In inter-AS multipath, what properties of the paths need to be equal in order to allow multipath over those paths?

- LOCAL_PREF, the local preference parameter

- AS_PATH length, as determined by counting the number of ASes in the AS_PATH

- MULTI_EXIT_DISC, the MED value IGP metric to the EXT_HOP, i.e., equal “hot potato” routing distance

31

How does using pods and pseudo-MACs improve the scalability of a Layer 2 network?

- changes the flat layer 2 addressing (MAC) into a hierarchical addressing (pseudo-MAC)

- switches only need to store a forwarding entry for each host in the same pod plus one for each other pod, rather than needing an entry for each host on the entire network

- similar hierarchical concept as IP/layer 3

32

What are the advantages of using a Jellyfish topology over a traditional hierarchical data center topology?

- Network Load Balancing

- Higher Capacity

- Shorter Paths

- Incremental Expansion

33

How does NETWORK LOAD BALANCING in a Jellyfish topology provide an advantage?

Network Load Balancing – prevents bottleneck links and heavily loaded aggregation or core switches

34

How does the HIGHER CAPACITY in a Jellyfish topology provide an advantage?

Higher capacity – since the network is balanced, more hosts can reasonably be hosted on a network with the same number of switches

35

How do the SHORTER PATHS in a Jellyfish topology provide an advantage?

Shorter paths – shorter average number of hops between any two hosts results in faster network performance

36

How does the INCREMENTAL EXPANSION in a Jellyfish topology provide an advantage?

Incremental expansion – allows adding switches to the network without reconfiguring the existing network infrastructure or adding additional “higher-level” switches

37

What are the drawbacks or problems with using a Jellyfish topology?

• Does not handle heterogeneous switch devices well

• Long cable runs between random switch pairs may be necessary, but are inconvenient and difficult to install

38

Briefly describe the functions of the logically centralized Fabric Manager used in PortLand.

- The Fabric Manager is primarily responsible for maintaining network configuration soft state.

- Using this soft state, the Fabric Manager performs ARP resolution, provides multicast capability to the network, and achieves fault tolerance goals.

39

Where does the Fabric Manager used in PortLand reside?

- The Fabric Manager is a user process, running on a dedicated machine.

- This machine may be located on the network itself, or it can reside on a separate control network.

40

What are the four components of a PMAC in a PortLand network, and what does each component encode?

This encoding consists of four components in the format:

pod.position.port.vmid

41

Explain how PMAC (Pseudo MAC) addresses are generated for end hosts in a PortLand network.

A PMAC encodes the position of an end host in a fat-tree network.

42

What does the POD component of a PMAC address encode?

The pod (first) component encodes the pod number the end host and the edge switch reside in.

43

What does the POSITION component of a PMAC address encode?

The position component (second) encodes the end
host’s position in the pod.

44

What does the PORT component of a PMAC address encode?

The port component encodes the switch’s physical port number the end host is attached to.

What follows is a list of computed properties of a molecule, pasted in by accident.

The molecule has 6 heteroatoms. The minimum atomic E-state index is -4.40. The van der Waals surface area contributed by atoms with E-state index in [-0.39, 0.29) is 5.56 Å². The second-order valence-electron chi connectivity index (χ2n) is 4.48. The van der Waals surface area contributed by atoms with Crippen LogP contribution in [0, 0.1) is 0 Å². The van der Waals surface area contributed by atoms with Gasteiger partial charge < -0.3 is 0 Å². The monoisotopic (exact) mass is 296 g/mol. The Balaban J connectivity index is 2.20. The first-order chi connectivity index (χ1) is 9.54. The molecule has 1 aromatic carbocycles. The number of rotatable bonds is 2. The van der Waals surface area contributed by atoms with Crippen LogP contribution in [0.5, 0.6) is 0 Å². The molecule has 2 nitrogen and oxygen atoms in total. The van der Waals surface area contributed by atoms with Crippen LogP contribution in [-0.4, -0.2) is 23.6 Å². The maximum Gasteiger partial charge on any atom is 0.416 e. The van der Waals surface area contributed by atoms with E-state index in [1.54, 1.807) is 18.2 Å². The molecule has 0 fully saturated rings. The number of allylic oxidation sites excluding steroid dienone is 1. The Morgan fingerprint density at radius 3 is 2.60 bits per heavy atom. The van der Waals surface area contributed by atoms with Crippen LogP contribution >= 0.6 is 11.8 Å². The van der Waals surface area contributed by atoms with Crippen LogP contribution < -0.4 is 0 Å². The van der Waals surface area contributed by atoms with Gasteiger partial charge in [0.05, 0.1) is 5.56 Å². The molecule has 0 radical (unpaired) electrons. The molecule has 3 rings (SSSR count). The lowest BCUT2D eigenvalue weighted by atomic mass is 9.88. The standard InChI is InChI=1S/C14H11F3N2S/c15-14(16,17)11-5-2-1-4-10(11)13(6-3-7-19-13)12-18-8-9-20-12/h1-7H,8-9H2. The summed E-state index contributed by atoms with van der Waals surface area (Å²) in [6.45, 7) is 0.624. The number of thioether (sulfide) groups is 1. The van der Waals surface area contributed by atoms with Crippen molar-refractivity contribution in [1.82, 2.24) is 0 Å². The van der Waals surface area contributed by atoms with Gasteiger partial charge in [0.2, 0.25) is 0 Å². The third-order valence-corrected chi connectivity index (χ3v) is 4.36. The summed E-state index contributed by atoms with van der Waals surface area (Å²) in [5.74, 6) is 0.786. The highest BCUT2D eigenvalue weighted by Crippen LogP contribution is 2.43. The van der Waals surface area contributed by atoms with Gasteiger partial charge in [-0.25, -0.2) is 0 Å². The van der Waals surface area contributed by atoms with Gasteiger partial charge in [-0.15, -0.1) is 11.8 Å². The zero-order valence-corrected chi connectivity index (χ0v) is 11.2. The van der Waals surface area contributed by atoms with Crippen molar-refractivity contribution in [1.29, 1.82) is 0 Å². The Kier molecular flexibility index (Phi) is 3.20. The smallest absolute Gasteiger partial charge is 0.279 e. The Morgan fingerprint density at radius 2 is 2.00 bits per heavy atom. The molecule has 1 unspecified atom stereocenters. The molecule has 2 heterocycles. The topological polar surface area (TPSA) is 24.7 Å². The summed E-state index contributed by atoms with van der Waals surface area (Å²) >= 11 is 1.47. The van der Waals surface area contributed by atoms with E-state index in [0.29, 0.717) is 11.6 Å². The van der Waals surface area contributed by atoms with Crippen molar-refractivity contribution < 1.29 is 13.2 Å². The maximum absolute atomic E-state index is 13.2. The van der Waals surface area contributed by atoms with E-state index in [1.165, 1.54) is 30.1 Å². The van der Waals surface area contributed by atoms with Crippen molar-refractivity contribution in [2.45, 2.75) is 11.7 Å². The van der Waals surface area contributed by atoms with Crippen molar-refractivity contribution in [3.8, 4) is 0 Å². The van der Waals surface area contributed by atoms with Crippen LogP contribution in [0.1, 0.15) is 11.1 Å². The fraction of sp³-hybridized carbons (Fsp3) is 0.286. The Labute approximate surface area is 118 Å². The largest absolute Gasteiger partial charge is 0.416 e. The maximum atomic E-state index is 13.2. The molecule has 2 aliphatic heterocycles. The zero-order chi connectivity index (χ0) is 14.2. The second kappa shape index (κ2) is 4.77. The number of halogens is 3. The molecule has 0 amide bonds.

45

What does the VMID component of a PMAC address encode?

- The vmid component encodes a unique ID for each virtual machine that is present on the end host.

- The edge switch maintains a mapping for each VM, which uses its own AMAC (actual MAC) address.

- This permits multiplexing of virtual hosts resident on a single physical host.

46

How does PMAC design improve forwarding table sizes on large scale data center networks?

- The use of PMACs greatly simplify layer 2 forwarding due to their hierarchical nature.

- Switches no longer need a forwarding table entry per virtual host.

- A single forwarding table entry can be used to aggregate hosts, enabling forwarding behavior that exploits longest prefix match.

47

Use Big O notation to describe the switch state size when using AMACs.

O(n)

- n is the number of virtual hosts in the data center

48

Use Big O notation to describe the switch state size when using PMACs.

O(k)

- k is the number of ports on switches used to construct the fat tree network

49

Describe at a high level how a data center could generate a Jellyfish topology for their specific network.

- an approximation algorithm is used to generate a RRG (Random Regular Graph)

- The result is a blueprint for the Jellyfish topology that can be used to physically cable the switches and servers

50

What values are needed as input in order to generate a Jellyfish topology?

1) N = num of racks/switches

2) k = num of ports per switch

3) r = num of ports used to connect to other switches

51

Describe at a high level how a Jellyfish topology can be incrementally expanded.

- To incrementally add a new server rack, it is not necessary to generate a new RRG with N+1, k, and r

- we can add the new rack by iteratively selecting connections between other ToR switches and replacing that connection with two new connections, each to the new switch

- This maintains the previous connectivity of the topology, and also consumes two of the r ports on the new ToR switch dedicated to connecting to other ToR switches

- This process is repeated until one or zero or the r ports remain

52

Can we expect an incrementally expanded Jellyfish topology to be uniformly random after an incremental expansion?

- after expansion, the new topology CANNOT be expected to be
uniformly random, as it would be if a new RRG was created and the entire data center re-cabled appropriately

53

What kinds of attacks can BGPSec successfully protect against?

● A BGP message could be sent to a router by some host that is not the router's legitimate neighbor

● An AS could lie about being the origin of a particular subnet

● An AS could lie about the AS-path to a particular subnet

54

Scenario: A BGP message could be sent to a router by some host that is not the router's legitimate neighbor.

Other than BGPSec, how might this attack be prevented?